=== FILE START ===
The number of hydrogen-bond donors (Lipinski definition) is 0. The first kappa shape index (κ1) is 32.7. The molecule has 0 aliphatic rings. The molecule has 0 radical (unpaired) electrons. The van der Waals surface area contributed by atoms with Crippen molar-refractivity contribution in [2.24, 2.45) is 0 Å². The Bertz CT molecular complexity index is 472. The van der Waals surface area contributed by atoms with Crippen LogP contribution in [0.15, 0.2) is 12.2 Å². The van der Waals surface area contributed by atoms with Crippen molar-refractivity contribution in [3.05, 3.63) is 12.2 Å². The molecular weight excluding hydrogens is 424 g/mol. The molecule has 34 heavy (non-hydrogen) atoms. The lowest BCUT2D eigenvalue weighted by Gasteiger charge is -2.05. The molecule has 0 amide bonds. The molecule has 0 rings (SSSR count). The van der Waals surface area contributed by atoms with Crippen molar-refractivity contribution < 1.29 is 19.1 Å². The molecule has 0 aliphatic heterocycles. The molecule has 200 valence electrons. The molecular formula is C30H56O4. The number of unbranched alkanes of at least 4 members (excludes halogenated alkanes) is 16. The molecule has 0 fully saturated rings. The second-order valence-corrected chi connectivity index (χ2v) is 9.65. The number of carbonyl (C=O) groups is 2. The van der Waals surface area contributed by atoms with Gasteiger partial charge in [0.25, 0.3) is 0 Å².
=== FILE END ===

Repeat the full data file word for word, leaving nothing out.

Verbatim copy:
The number of hydrogen-bond donors (Lipinski definition) is 0. The first kappa shape index (κ1) is 32.7. The molecule has 0 aliphatic rings. The molecule has 0 radical (unpaired) electrons. The van der Waals surface area contributed by atoms with Crippen molar-refractivity contribution in [2.24, 2.45) is 0 Å². The Bertz CT molecular complexity index is 472. The van der Waals surface area contributed by atoms with Crippen LogP contribution in [0.15, 0.2) is 12.2 Å². The van der Waals surface area contributed by atoms with Crippen molar-refractivity contribution in [3.05, 3.63) is 12.2 Å². The molecular weight excluding hydrogens is 424 g/mol. The molecule has 34 heavy (non-hydrogen) atoms. The lowest BCUT2D eigenvalue weighted by Gasteiger charge is -2.05. The molecule has 0 amide bonds. The molecule has 0 rings (SSSR count). The van der Waals surface area contributed by atoms with Crippen molar-refractivity contribution < 1.29 is 19.1 Å². The molecule has 0 aliphatic heterocycles. The molecule has 200 valence electrons. The molecular formula is C30H56O4. The number of unbranched alkanes of at least 4 members (excludes halogenated alkanes) is 16. The molecule has 0 fully saturated rings. The second-order valence-corrected chi connectivity index (χ2v) is 9.65. The number of carbonyl (C=O) groups is 2. The van der Waals surface area contributed by atoms with Gasteiger partial charge in [0.25, 0.3) is 0 Å².